Creative thinking is an integral component of human intelligence that can be practiced, encouraged and developed in any context (Miller et al., 2013). By integrating creative thinking with computational thinking, students use their creativity to develop their understanding of computational thinking. Computational thinking (CT) is our ability to tackle problems and come up with a suitable solution. It is our curiosity and creativity which drives our ability to solve problems and critically analyse the situations at hand (Wing, 2006).
Figure 1.1 demonstrates our CT skills through our ability to decipher each of the words and recognise familiar patterns. Hence, as educators it is our responsibility to build upon these skills and develop strategies to test new solutions through incorperating computing science into the classroom (Barr & Stephenson, 2011).
Non- computer based activity
My Robotic Friends is a great introductory activity which demonstrates their ability to use their CT skills through developing their own programming. Using a sheet of paper, students use arrows to control their “robotic” partner. This develops their understanding which can be further accentuated when more advanced, computer-based activities are included. Computing encourages the creation of new forms of expression, extending beyond the traditional form of human expression (Dede, Mishra & Voogt, 2013).
Students can program Ozobot to move, function, and creates mazes and challenges for the Ozbot to overcome through the use of colour codes. It inspires creativity as it encourages experimentation through developing their own patterns and paths whilst becoming familiar with the basic building blocks of coding. However, it isn’t accessible to all students in particular those in low SES communities who cannot afford such technologies.
Scratch can be implemented to create a more diverse and creative classroom. Student can design their own interactive projects through simple coding (Figure 1.2). It allows them to recognise problems can be solved in multiple ways which can be shown through a trial and error approach (Barr & Stephenson, 2011).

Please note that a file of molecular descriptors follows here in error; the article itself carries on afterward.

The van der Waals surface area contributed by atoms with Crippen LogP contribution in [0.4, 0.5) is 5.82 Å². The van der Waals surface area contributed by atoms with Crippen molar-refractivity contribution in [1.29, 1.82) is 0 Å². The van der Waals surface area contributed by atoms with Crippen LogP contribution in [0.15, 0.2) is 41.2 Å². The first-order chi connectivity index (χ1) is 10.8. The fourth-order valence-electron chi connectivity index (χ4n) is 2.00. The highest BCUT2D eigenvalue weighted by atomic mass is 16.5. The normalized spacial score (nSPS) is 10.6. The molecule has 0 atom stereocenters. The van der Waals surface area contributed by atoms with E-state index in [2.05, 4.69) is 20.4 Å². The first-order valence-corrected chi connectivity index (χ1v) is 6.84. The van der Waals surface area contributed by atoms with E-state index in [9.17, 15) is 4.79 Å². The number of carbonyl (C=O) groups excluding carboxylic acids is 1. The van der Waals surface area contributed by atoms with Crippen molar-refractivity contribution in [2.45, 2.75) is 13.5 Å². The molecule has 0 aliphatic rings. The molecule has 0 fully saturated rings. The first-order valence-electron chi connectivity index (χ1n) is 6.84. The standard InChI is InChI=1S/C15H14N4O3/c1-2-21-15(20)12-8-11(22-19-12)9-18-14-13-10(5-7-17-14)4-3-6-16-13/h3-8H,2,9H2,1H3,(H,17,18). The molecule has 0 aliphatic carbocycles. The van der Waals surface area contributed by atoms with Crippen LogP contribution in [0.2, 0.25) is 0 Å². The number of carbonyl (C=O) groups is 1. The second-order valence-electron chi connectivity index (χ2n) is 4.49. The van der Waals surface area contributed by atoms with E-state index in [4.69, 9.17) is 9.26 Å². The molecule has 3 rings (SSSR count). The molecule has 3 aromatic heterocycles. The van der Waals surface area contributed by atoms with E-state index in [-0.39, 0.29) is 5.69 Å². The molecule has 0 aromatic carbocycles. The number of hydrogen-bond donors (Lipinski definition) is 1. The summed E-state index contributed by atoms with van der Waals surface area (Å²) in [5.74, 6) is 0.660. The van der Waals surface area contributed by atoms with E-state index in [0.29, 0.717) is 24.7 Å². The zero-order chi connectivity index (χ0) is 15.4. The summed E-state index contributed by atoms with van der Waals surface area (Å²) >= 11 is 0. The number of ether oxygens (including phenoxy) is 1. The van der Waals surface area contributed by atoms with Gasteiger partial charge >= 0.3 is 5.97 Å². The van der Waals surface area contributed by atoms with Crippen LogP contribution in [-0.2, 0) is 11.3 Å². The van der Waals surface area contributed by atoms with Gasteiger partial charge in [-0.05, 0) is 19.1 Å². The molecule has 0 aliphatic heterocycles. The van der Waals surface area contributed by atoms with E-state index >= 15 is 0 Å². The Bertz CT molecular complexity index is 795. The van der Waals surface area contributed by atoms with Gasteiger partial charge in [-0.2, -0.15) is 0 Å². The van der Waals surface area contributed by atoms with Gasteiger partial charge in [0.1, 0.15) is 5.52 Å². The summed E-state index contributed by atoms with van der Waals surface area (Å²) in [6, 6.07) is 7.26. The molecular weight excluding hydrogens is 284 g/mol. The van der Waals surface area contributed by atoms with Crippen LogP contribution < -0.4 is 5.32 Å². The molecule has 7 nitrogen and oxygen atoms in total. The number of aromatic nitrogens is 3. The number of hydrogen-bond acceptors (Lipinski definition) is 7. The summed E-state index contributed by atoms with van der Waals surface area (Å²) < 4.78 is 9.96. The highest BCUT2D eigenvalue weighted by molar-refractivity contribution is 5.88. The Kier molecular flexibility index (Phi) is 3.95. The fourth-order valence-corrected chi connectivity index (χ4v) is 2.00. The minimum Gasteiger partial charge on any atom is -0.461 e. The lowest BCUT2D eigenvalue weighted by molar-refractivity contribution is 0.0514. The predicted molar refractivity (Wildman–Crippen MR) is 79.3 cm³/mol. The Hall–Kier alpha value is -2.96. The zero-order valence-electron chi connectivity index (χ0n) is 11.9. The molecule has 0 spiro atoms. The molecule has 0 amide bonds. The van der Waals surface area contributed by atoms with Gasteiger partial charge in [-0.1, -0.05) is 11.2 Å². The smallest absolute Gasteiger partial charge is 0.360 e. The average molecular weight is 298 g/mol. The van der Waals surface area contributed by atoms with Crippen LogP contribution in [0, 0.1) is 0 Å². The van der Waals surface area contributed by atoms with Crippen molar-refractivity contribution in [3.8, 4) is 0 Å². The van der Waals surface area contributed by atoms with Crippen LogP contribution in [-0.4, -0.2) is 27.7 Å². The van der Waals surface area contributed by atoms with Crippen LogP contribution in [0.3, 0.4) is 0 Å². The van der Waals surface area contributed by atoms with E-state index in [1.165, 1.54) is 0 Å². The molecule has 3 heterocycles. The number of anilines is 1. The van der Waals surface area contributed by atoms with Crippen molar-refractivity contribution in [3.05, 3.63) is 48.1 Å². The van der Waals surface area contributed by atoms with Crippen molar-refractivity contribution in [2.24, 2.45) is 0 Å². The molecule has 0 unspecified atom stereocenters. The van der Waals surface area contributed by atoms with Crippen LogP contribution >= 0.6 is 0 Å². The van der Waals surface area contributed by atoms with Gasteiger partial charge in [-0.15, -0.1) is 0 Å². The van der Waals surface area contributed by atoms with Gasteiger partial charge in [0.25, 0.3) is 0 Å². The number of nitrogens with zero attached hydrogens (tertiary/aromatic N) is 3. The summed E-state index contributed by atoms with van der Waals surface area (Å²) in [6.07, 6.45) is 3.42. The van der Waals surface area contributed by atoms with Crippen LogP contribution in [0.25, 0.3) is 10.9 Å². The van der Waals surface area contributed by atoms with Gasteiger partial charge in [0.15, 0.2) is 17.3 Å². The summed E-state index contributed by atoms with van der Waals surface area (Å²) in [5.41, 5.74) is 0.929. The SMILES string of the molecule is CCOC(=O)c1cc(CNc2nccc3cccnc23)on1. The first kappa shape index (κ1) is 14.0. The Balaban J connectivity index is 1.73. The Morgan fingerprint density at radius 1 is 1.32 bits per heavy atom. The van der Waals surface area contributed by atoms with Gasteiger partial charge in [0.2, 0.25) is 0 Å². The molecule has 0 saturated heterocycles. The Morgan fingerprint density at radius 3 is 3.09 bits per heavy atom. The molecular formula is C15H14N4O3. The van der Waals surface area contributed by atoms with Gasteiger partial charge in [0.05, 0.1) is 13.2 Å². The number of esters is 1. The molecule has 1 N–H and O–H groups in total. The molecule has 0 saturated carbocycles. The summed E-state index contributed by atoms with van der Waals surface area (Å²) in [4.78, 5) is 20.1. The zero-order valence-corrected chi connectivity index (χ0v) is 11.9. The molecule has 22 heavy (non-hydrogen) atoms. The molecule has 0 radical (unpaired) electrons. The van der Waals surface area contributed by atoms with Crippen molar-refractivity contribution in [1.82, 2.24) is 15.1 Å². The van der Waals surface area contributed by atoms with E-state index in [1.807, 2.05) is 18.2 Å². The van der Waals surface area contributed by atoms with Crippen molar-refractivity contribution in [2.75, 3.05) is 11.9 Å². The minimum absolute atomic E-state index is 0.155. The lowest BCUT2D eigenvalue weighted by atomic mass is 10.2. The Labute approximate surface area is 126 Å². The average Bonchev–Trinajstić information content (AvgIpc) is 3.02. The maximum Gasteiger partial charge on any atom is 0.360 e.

These technologies develop their cognitive capabilities and practical skills whilst encouraging students to build tools that have a significant impact on society, rather than remain as consumers of technology (Wing, 2006). However, it is important to have extensive knowledge of the technologies and their effectiveness to ensure they relate to the learning goals (Barr & Stephenson, 2011).
Barr, V., & Stephenson, C. (2011). Bringing computational thinking to K-12: what is Involved and what is the role of the computer science education community?.ACM Inroads, 2(1), 48-54.
Miller, L, Soh, L., Chiriacescu, V., Ingraham, E., Shell, D., Ramsay, S., & Hazley, M. (2013) Improving learning of computational thinking using creative thinking exercises in CS-1 computer science courses. Frontiers in Education Conference, 2013(October), 1426-1432.
Wing, J. M. (2006). Computational thinking. Communications of the ACM, 49(3), 33-35.
Dede, C., Mishra, P., & Voogt, J. (2013). Working Group 6: Advancing computational thinking in 21st century learning.International Summit on ICT in Education, 2013, 1-6.
Google Education (n.a). Finding Patterns in Spelling Errors and History. Retrieved 28 May, 2015 from, https://docs.google.com/document/d/1G_90nccOmCkoy8H34dOhSuweDsxbb3GTwCgTrIQ_-tU/edit